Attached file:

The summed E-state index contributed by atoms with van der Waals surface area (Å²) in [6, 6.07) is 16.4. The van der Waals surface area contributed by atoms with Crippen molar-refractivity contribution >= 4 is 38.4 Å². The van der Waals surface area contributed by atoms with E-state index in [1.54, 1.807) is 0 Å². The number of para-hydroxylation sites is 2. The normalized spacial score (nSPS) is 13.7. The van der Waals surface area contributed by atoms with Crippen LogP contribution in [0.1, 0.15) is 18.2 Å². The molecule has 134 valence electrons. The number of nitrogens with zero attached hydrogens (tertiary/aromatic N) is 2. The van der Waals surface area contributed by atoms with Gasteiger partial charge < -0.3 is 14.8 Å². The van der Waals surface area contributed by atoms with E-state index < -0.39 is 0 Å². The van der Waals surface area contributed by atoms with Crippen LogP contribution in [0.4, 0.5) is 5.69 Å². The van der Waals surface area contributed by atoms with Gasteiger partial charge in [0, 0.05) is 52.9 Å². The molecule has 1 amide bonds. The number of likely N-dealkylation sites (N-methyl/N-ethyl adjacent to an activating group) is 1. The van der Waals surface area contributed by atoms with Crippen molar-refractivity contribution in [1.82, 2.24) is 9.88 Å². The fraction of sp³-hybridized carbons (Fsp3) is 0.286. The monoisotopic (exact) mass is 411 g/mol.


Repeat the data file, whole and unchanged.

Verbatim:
The summed E-state index contributed by atoms with van der Waals surface area (Å²) in [6, 6.07) is 16.4. The van der Waals surface area contributed by atoms with Crippen molar-refractivity contribution >= 4 is 38.4 Å². The van der Waals surface area contributed by atoms with E-state index in [1.54, 1.807) is 0 Å². The number of para-hydroxylation sites is 2. The normalized spacial score (nSPS) is 13.7. The van der Waals surface area contributed by atoms with Crippen LogP contribution in [0.1, 0.15) is 18.2 Å². The molecule has 134 valence electrons. The number of nitrogens with zero attached hydrogens (tertiary/aromatic N) is 2. The van der Waals surface area contributed by atoms with Gasteiger partial charge < -0.3 is 14.8 Å². The van der Waals surface area contributed by atoms with E-state index < -0.39 is 0 Å². The van der Waals surface area contributed by atoms with Crippen LogP contribution in [0.4, 0.5) is 5.69 Å². The van der Waals surface area contributed by atoms with Gasteiger partial charge in [0, 0.05) is 52.9 Å². The molecule has 1 amide bonds. The number of likely N-dealkylation sites (N-methyl/N-ethyl adjacent to an activating group) is 1. The van der Waals surface area contributed by atoms with Crippen molar-refractivity contribution in [1.82, 2.24) is 9.88 Å². The fraction of sp³-hybridized carbons (Fsp3) is 0.286. The monoisotopic (exact) mass is 411 g/mol.